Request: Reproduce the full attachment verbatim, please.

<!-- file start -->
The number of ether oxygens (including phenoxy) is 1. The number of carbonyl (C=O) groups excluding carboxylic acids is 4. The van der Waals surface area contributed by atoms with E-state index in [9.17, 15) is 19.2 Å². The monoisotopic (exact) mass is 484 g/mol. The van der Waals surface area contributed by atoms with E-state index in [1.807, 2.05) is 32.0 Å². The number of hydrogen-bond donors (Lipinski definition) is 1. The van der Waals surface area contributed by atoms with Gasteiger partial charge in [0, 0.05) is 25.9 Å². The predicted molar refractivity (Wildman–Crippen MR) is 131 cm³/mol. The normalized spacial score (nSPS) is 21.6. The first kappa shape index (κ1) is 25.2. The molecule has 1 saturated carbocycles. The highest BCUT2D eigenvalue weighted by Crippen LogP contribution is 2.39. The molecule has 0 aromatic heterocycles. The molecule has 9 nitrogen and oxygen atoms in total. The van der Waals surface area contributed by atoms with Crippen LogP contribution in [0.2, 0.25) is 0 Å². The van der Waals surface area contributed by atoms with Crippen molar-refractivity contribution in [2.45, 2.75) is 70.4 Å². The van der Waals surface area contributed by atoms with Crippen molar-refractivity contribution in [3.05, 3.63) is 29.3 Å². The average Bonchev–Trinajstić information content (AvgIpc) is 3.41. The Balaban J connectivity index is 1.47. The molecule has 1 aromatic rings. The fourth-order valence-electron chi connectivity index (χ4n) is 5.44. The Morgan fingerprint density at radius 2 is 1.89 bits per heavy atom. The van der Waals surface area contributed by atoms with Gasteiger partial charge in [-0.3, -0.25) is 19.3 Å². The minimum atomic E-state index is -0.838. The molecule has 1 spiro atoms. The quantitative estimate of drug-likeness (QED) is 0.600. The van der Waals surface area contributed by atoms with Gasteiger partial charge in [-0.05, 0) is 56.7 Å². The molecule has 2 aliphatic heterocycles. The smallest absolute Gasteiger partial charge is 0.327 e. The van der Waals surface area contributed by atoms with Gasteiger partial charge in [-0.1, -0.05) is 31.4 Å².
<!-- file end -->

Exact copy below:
The number of ether oxygens (including phenoxy) is 1. The number of carbonyl (C=O) groups excluding carboxylic acids is 4. The van der Waals surface area contributed by atoms with E-state index in [9.17, 15) is 19.2 Å². The monoisotopic (exact) mass is 484 g/mol. The van der Waals surface area contributed by atoms with E-state index in [1.807, 2.05) is 32.0 Å². The number of hydrogen-bond donors (Lipinski definition) is 1. The van der Waals surface area contributed by atoms with Gasteiger partial charge in [0, 0.05) is 25.9 Å². The predicted molar refractivity (Wildman–Crippen MR) is 131 cm³/mol. The normalized spacial score (nSPS) is 21.6. The first kappa shape index (κ1) is 25.2. The molecule has 1 saturated carbocycles. The highest BCUT2D eigenvalue weighted by Crippen LogP contribution is 2.39. The molecule has 0 aromatic heterocycles. The molecule has 9 nitrogen and oxygen atoms in total. The van der Waals surface area contributed by atoms with Crippen LogP contribution in [0.2, 0.25) is 0 Å². The van der Waals surface area contributed by atoms with Crippen molar-refractivity contribution in [2.45, 2.75) is 70.4 Å². The van der Waals surface area contributed by atoms with Crippen molar-refractivity contribution in [3.05, 3.63) is 29.3 Å². The average Bonchev–Trinajstić information content (AvgIpc) is 3.41. The Balaban J connectivity index is 1.47. The molecule has 1 aromatic rings. The fourth-order valence-electron chi connectivity index (χ4n) is 5.44. The Morgan fingerprint density at radius 2 is 1.89 bits per heavy atom. The van der Waals surface area contributed by atoms with Gasteiger partial charge in [-0.3, -0.25) is 19.3 Å². The minimum atomic E-state index is -0.838. The molecule has 1 spiro atoms. The quantitative estimate of drug-likeness (QED) is 0.600. The van der Waals surface area contributed by atoms with Gasteiger partial charge in [-0.05, 0) is 56.7 Å². The molecule has 2 aliphatic heterocycles. The smallest absolute Gasteiger partial charge is 0.327 e. The van der Waals surface area contributed by atoms with Gasteiger partial charge in [-0.1, -0.05) is 31.4 Å².